Yakuza as a part of the Japanese Society –
Their influence on the Japanese’s daily life
(By Philippe Thê Long Hegglin)
2. Yakuza as a part of Japanese society
a. Origin of the Yakuza
b. Their role in the Japanese society today
It is said quite often that Japan is one of the safest countries in the world, what I comparing to Germany or other countries can confirm from my own experiences. With only 19.177 per 1,000 people got Japan #34 in a world crime ranking, while Dominica rates #1, United Kingdom #6, USA # 8 and Germany #11.(United Nations, 2000) Nevertheless japanese families, in our case homestay families, are all the time in my view exageratedly concerned about safety, wherefore you could think, that this is just useless talk. But the Yakuza , the japanese Mafia is famous all over the world with Kobe and Osaka having the highest crime rate in Japan. Especially in movies, the Yakuza are shown as the japanese equivalent to the italian Mafia, but in personal interviews with my former hostmother and other japanese colleagues Yakuza were often played down and even portrayed as nice and helpful. In the city i live – Kobe – is the headquarterof the Yamaguchi - gang (山口組), the largest Yakuza group with over 20000 members. They acutally control a large part of Japan and other countries. (Blathwayt, 2008, p.41) Sometimes i see them when i go shopping or to the Kobe’s Mosque, because the headquarter of a gumi is around this area and I as well as other japanese people got used to them. It is quite easy to recognize them, because they stick out as buffed, tattooed (sometimes you can see that it is protrude from the shirt), wearing sunglasses (even at night) and having expensive cars. But of course like every other Mafia, they control popular, semi-legal or illegal businesses like prostitution, drugs, protection racket and gambling. However there seems to be a big influence by the Yakuza on Japanese society. In this report, i will examine, what kind of influence the Yakuza have on the Japanese society. In doing so i will take a look at parts of the sex industry, daily and business life, as well as in other areas like random smaller criminals as for example japanese biker gangs called Bosozoku and even normal teenagers next door. First of all i will start with the history of the Yakuza, why and how they developed and try to find here possible parallels of a influences on the modern society. Furthermore in the third part of the report, i will write about my personal experiences and experiences of friends and acquaintances, because such statement often say more than just "dry facts". I will close my essay with a conclusion and try to give a forecast about whether the Yakuza will continue to exist the way it does today or whether it will change, as every society developes dynamically and continuesly.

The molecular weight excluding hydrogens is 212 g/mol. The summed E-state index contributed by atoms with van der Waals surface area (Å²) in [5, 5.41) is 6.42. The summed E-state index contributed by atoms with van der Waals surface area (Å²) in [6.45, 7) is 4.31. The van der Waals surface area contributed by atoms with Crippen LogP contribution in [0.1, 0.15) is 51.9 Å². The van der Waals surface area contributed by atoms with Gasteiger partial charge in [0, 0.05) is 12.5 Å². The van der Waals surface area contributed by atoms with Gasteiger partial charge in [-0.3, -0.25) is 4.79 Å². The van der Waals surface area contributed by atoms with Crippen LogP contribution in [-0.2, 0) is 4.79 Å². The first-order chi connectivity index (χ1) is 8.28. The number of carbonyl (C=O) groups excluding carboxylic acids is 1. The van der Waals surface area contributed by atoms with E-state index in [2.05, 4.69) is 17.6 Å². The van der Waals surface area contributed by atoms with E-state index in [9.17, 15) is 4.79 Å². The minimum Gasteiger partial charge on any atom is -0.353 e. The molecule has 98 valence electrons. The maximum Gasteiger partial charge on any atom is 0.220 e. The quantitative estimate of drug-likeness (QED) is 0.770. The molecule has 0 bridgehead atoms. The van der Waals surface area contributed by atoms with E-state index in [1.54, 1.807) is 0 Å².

a. Origin of the Yakuza
The word “Yakuza” means eight (“ya”), nine (“ku”) and three (“za”) and allegorizes a combination of numbers, that is considered to be the worst hand at a Japanese card game called “Oicho-Kabu” and though is worthless.(Parkanian, 2010,p.15) The origin of the Yakuza is not clearly to allocate. Some people say that they are descendents of crazy outlandish samurai called kabuki-mono in the 17th-century, who were very conspicuous because of their outlandish clothes and hair styles. They also spoke a luxuriant slang and carried long swords in their belts. Those servants of the shogun, became leaderless ronin (wave men) and eventually rather thieves and gangsters during the Tokugawa era, an long period of peace in Japan. (Hill,2003,P.37-40) Others claim their origin to be the gambling syndicates called “Bakuto” in the Edo period. They were people of humble birth, too, like farmers, craftmen or merchants, who lost their jobs and then had no other choice than entering the gambling syndicates. As mentioned before...
References: Blathwayt, W.,2008, Yakuza bared - The changing face of Japanese organised crime.
Bruno, 2007, The Yakuza, [online] Available at: http://www.trutv.com/library/crime/gangsters_outlaws/gang/yakuza/1.html [Accessed 21 January 2011]
Günther, H., 1999, Yakuza “die Japanische Mafia?”, [online] Available at: http://www.japonet.de/j-impressionen/yakuza.html [Accessed 21 January 2011]
Hill, P., 2003, The Japanese Mafia: Yakuza, Law, and the State
Kaplan, D. and Dubro, A., 2003, Yakuza Japan 's Criminal Underworld
Parkanian, J. 2010, Game Boy: Glossary of Japanese Gambling Games
Takahashi, K. 2009, Capital punishment – Japan 's yakuza vie for control of Tokyo.
United Nations, 2000, Seventh United Nations Survey of Crime Trends and Operations of Criminal Justice Systems [online] Available at: http://www.nationmaster.com/graph/cri_tot_cri_percap-crime-total-crimes-per-capita [Accessed 21 January 2011]
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